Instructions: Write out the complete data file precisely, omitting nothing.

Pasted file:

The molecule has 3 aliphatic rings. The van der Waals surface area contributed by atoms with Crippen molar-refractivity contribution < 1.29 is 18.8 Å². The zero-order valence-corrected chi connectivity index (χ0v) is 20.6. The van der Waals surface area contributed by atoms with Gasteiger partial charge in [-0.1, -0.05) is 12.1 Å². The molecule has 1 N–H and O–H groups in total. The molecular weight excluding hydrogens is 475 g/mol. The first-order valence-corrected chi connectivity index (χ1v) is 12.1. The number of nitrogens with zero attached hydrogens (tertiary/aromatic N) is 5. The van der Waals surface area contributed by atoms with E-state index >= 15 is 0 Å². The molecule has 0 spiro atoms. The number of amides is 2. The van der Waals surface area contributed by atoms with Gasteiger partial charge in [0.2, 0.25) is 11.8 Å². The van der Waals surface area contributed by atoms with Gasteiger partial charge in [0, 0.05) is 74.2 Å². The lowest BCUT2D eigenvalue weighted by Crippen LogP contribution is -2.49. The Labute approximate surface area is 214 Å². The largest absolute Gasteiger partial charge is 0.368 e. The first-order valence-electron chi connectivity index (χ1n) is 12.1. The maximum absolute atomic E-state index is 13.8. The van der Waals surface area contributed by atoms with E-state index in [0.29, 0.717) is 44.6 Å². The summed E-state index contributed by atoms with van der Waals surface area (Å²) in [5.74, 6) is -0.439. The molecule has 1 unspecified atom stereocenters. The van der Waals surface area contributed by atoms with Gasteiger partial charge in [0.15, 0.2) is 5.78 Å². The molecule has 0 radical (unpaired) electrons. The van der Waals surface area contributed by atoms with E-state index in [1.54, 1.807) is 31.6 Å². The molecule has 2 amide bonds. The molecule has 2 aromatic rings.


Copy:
The molecule has 3 aliphatic rings. The van der Waals surface area contributed by atoms with Crippen molar-refractivity contribution < 1.29 is 18.8 Å². The zero-order valence-corrected chi connectivity index (χ0v) is 20.6. The van der Waals surface area contributed by atoms with Gasteiger partial charge in [-0.1, -0.05) is 12.1 Å². The molecule has 1 N–H and O–H groups in total. The molecular weight excluding hydrogens is 475 g/mol. The first-order valence-corrected chi connectivity index (χ1v) is 12.1. The number of nitrogens with zero attached hydrogens (tertiary/aromatic N) is 5. The van der Waals surface area contributed by atoms with E-state index >= 15 is 0 Å². The molecule has 0 spiro atoms. The number of amides is 2. The van der Waals surface area contributed by atoms with Gasteiger partial charge in [0.2, 0.25) is 11.8 Å². The van der Waals surface area contributed by atoms with Gasteiger partial charge in [0, 0.05) is 74.2 Å². The lowest BCUT2D eigenvalue weighted by Crippen LogP contribution is -2.49. The Labute approximate surface area is 214 Å². The largest absolute Gasteiger partial charge is 0.368 e. The first-order valence-electron chi connectivity index (χ1n) is 12.1. The maximum absolute atomic E-state index is 13.8. The van der Waals surface area contributed by atoms with E-state index in [0.29, 0.717) is 44.6 Å². The summed E-state index contributed by atoms with van der Waals surface area (Å²) in [5.74, 6) is -0.439. The molecule has 1 unspecified atom stereocenters. The van der Waals surface area contributed by atoms with Gasteiger partial charge in [0.15, 0.2) is 5.78 Å². The molecule has 0 radical (unpaired) electrons. The van der Waals surface area contributed by atoms with E-state index in [1.54, 1.807) is 31.6 Å². The molecule has 2 amide bonds. The molecule has 2 aromatic rings.